There is enormous pressure on grass roots immigrant rights groups to support the “Security Through Regularized Immigration and a Vibrant Economy Act” (STRIVE).  This proposal, put forward by Republican Jeff Flake (AZ) and Democrat Luis Gutierrez (IL), is being presented as a “lesser evil” and “the best we can get”.  While on the surface it isn’t as overtly aggressive as Sensenbrenner’s HR4437, and imposes lower fines than the White House’s current proposal, it remains an enforcement-first bill that offers little or nothing to immigrant workers and their families.

Far from amnesty and full rights for all, the STRIVE Act includes several provisions from the Sensenbrenner bill, excludes millions of immigrant workers, and imposes many conditions, restrictions, fines, and fees in order for just some immigrant workers to achieve even partial legal status. The vast majority of immigrants between ages 21 to 65 will have to leave the U.S. to “touch back” in their country of origin within 90 days of the application process, which would be extremely costly and disruptive. Those who entered the country after June 1, 2006, or who temporarily left the country after that date, or were unemployed (or unable to prove employment) during that period would also be ineligible.

The proposal indefinitely delays any legalization program until the Secretary of the Department of Homeland Security (DHS) certifies to Congress that new systems to make immigration document verification  more secure are ready to use; that a new Electronic Employment Verification System has been implemented; and that new border surveillance technology has been adopted and implemented. It is unclear how many months or years it will take to achieve these “trigger” milestones before a partial legalization program would be implemented.

In the meantime, the act criminalizes all those who entered the country without documents and expands the list of crimes for which immigrants can be denied legal status. Those who cross the border without documents would be criminalized and subject to six months in prison for a first offense; two years for a second offense, and five years for a third offense.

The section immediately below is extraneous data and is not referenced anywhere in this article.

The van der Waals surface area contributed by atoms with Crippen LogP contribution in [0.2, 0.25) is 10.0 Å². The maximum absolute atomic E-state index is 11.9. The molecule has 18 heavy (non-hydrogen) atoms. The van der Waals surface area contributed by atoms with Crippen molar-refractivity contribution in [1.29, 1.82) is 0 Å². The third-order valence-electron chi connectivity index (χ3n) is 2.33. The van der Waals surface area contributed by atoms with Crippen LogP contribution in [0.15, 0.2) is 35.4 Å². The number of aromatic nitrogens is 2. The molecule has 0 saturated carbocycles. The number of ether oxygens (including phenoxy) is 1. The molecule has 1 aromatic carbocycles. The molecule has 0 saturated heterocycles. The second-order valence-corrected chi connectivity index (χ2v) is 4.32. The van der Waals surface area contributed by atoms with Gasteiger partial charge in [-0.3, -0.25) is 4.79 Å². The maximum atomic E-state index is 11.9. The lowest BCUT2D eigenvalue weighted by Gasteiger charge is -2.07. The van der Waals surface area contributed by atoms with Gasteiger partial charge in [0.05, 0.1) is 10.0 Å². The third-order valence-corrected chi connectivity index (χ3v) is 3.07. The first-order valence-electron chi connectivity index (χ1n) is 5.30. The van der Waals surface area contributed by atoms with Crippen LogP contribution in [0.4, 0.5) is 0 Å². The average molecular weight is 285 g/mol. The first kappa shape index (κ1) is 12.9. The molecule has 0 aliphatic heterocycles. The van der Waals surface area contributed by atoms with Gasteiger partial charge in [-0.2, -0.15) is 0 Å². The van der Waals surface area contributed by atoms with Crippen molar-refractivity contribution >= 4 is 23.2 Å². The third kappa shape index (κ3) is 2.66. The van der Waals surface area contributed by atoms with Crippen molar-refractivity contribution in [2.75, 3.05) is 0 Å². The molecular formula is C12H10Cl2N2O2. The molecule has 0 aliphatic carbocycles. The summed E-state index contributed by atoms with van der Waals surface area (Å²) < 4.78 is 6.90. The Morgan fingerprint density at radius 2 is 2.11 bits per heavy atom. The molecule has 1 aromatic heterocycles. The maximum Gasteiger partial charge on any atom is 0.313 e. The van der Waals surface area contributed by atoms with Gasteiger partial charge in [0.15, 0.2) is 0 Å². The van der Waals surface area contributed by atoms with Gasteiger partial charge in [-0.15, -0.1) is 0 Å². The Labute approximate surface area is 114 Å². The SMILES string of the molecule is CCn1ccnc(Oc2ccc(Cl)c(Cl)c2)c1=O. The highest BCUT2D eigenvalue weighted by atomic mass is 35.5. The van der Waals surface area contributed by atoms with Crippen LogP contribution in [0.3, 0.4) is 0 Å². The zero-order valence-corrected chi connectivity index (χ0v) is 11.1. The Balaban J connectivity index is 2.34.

It also accelerates technology and border infrastructure, including unmanned aerial vehicles, cameras, sensors,  etc. It would double the number of Border Patrol agents to about 24,000 by 2012, with emphasis on the recruitment of former military personnel with experience in border enforcement in Iraq and Afghanistan. A further 1,200 Immigration and Customs Enforcement (ICE) agents would be added as well. It also extends deployment of National Guard troops. It requires the DHS to build at least 20 additional detention facilities with the capacity to detain 20,000 people.

The Democrats’ proposal also includes a “New Worker” temporary Visa Program, which is just another name for a “Guest Worker” Program. This is presented as a “realistic” solution, one which would “legalize” hundreds of thousands of immigrant workers. However, according to the Southern Poverty Law Center (SPLC), these programs leave workers in slave-like conditions despite legal protections on paper. A report titled “Close to Slavery” released by the SPLC, explains how “guest” workers are routinely cheated out of wages, live in cramped, unhealthy housing and are held “virtually captive” by their employers. The often have their identity papers and travel documents confiscated, leaving them entirely at the mercy of the employers. They have little or no access to health or medical care in the event of illness or an accident. The report also notes that many must pay thousands of dollars to recruiters for jobs and visas. They often have to sign over deeds for property or cars in their home country as collateral, leaving them with crippling debts carrying high rates of interest.

According to SPLC president Richard Cohen, “The mistreatment of temporary foreign workers in America today is one of the major civil rights issues of our time.” Mary Bauer, director of the immigrant justice project for the Center said in a recent interview that, “Workers are abused fairly systematically. This is not a question of bad employers. It’s built into the structure of the program.  There are few legal rights and the legal rights that do exist are almost never enforced … A small guest worker program now is terrible. What makes us believe that a giant guest worker program is going to be better?”

“New Workers” would be tied to a single employer and required to work for the duration of the contract. Leaving the job early would be considered breach of contract, allowing the employer to have the worker deported. Workers would only be able to leave an abusive employer if they can prove in advance that they have another job with another employer, who must be registered with the government to participate in the program. All workers participating in the program would be tracked through an “Alien Employment Management System” to allow for easy deportation. STRIVE does not guarantee the right to join a union or engage in collective bargaining. It is precisely this level of control and atomization of the workforce that makes the proposal attractive to big business, who would be able to bring in workers not only for agriculture, but throughout the economy.  This would be used as a battering ram against the unions.